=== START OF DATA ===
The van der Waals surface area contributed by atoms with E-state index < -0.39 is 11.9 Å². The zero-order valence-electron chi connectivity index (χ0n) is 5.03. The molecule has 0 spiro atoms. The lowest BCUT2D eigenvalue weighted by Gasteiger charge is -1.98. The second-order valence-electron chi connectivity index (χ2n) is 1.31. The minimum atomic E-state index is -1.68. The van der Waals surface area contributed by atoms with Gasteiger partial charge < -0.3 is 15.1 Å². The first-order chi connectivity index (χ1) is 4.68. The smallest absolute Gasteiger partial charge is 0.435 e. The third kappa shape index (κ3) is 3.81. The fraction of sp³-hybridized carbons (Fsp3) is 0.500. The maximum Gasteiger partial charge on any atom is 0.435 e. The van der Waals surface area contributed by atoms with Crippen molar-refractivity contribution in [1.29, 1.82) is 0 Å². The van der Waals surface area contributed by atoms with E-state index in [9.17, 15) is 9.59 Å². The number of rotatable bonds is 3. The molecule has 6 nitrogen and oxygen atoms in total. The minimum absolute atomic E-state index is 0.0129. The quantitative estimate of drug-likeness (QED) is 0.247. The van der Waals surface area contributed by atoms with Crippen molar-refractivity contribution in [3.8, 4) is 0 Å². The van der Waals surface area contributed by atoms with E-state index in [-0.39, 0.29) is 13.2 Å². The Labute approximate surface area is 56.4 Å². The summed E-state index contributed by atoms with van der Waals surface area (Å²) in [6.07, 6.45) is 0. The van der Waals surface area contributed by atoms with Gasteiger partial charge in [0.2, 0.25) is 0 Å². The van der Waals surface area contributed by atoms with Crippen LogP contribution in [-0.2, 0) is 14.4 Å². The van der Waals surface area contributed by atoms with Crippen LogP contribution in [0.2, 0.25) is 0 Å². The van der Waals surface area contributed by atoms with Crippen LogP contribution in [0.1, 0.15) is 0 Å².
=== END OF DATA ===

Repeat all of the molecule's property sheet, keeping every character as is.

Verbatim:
The van der Waals surface area contributed by atoms with E-state index < -0.39 is 11.9 Å². The zero-order valence-electron chi connectivity index (χ0n) is 5.03. The molecule has 0 spiro atoms. The lowest BCUT2D eigenvalue weighted by Gasteiger charge is -1.98. The second-order valence-electron chi connectivity index (χ2n) is 1.31. The minimum atomic E-state index is -1.68. The van der Waals surface area contributed by atoms with Gasteiger partial charge < -0.3 is 15.1 Å². The first-order chi connectivity index (χ1) is 4.68. The smallest absolute Gasteiger partial charge is 0.435 e. The third kappa shape index (κ3) is 3.81. The fraction of sp³-hybridized carbons (Fsp3) is 0.500. The maximum Gasteiger partial charge on any atom is 0.435 e. The van der Waals surface area contributed by atoms with Crippen molar-refractivity contribution in [1.29, 1.82) is 0 Å². The van der Waals surface area contributed by atoms with E-state index in [9.17, 15) is 9.59 Å². The number of rotatable bonds is 3. The molecule has 6 nitrogen and oxygen atoms in total. The minimum absolute atomic E-state index is 0.0129. The quantitative estimate of drug-likeness (QED) is 0.247. The van der Waals surface area contributed by atoms with Crippen molar-refractivity contribution in [3.8, 4) is 0 Å². The van der Waals surface area contributed by atoms with E-state index in [-0.39, 0.29) is 13.2 Å². The Labute approximate surface area is 56.4 Å². The summed E-state index contributed by atoms with van der Waals surface area (Å²) in [6.07, 6.45) is 0. The van der Waals surface area contributed by atoms with Gasteiger partial charge in [0.2, 0.25) is 0 Å². The van der Waals surface area contributed by atoms with Crippen LogP contribution in [-0.2, 0) is 14.4 Å². The van der Waals surface area contributed by atoms with Crippen LogP contribution in [0.2, 0.25) is 0 Å². The van der Waals surface area contributed by atoms with Crippen LogP contribution in [0.1, 0.15) is 0 Å².